Apple: 20% of the way to PC dominance
The other day, I asked "what is the addressable market for the iPad?" and argued that Apple should (and probably does) think of the entire PC market as the target.
At least one market research firm, Canalys, seems to agree -- in its survey of PC makers, it included the iPad as a PC, which makes Apple the number-one PC maker in the world.
Here are sales figures by manufacturer for the last quarter of 2012:
- Apple: 27 million units, 20% share. Apple's own figures say it sold 22.9 million iPads and 4.1 million Macs.
- HP: 15 million units, 11% share
- Lenovo: 14.8 million units, 11% share.
- Samsung: 11.7 million units, 9% share. Canalys estimates 7.6 million of those PCs were tablets (or "pads" as the firm calls them).
- Dell: 9.7 million units, 7% share.
Amazon also shipped 4.6 million units during the quarter, mostly Kindle Fire devices, which run a non-Google fork of Android.
More to the point, Canalys said that all the growth in the PC business came from tablets, which grew 75% during the full year while the rest of the PC market remained flat.
But Microsoft's Windows 8 has not helped it capture that market -- only 3% of all tablets sold during Q4 ran Windows.
Once again, the post-PC era is here. Apple is one-fifth of the way to capturing the whole thing. If anybody stops Apple, it looks more likely to be the Android open-source juggernaut with all its various forks rather than Microsoft.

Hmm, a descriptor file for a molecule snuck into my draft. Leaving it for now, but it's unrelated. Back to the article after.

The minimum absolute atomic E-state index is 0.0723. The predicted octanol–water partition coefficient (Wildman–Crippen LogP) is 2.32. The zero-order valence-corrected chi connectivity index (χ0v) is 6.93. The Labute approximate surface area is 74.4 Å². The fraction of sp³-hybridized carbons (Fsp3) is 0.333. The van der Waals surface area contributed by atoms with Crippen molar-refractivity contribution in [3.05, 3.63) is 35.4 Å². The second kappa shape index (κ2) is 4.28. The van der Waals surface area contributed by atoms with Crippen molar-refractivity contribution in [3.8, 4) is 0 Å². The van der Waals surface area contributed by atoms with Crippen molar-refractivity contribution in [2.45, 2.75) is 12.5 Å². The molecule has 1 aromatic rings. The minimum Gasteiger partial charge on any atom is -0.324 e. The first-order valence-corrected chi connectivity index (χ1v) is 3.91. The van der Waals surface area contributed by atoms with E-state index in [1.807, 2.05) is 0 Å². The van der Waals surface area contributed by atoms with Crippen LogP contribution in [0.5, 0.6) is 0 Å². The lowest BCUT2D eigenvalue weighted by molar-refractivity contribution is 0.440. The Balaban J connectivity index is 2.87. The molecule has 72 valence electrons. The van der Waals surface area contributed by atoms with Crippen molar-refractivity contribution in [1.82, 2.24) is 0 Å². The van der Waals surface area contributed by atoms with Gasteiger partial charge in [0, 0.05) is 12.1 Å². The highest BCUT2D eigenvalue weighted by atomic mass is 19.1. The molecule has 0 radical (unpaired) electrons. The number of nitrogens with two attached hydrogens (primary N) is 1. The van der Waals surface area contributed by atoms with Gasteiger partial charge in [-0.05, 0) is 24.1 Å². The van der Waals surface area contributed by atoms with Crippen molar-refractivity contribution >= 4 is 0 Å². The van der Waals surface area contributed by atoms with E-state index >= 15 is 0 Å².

Customers have taken control of the buying process, and gone are the days of the carefully crafted marketing message. That means you have to deliver relevant, quality content in the proper context of the customer's situation and device they are using -- and that's a huge challenge for most companies.
Four months after Quip launched on iOS, the company delivers on its promise of an Android app for its eponymous word processor. Today's release comes on the heels of a major update to its Web and iOS apps that finally lets you import Microsoft Word files, a feature the Android version lacks for now. Still, with these two updates, Quip edges closer to its ideal of being a collaborative cross-platform word processor.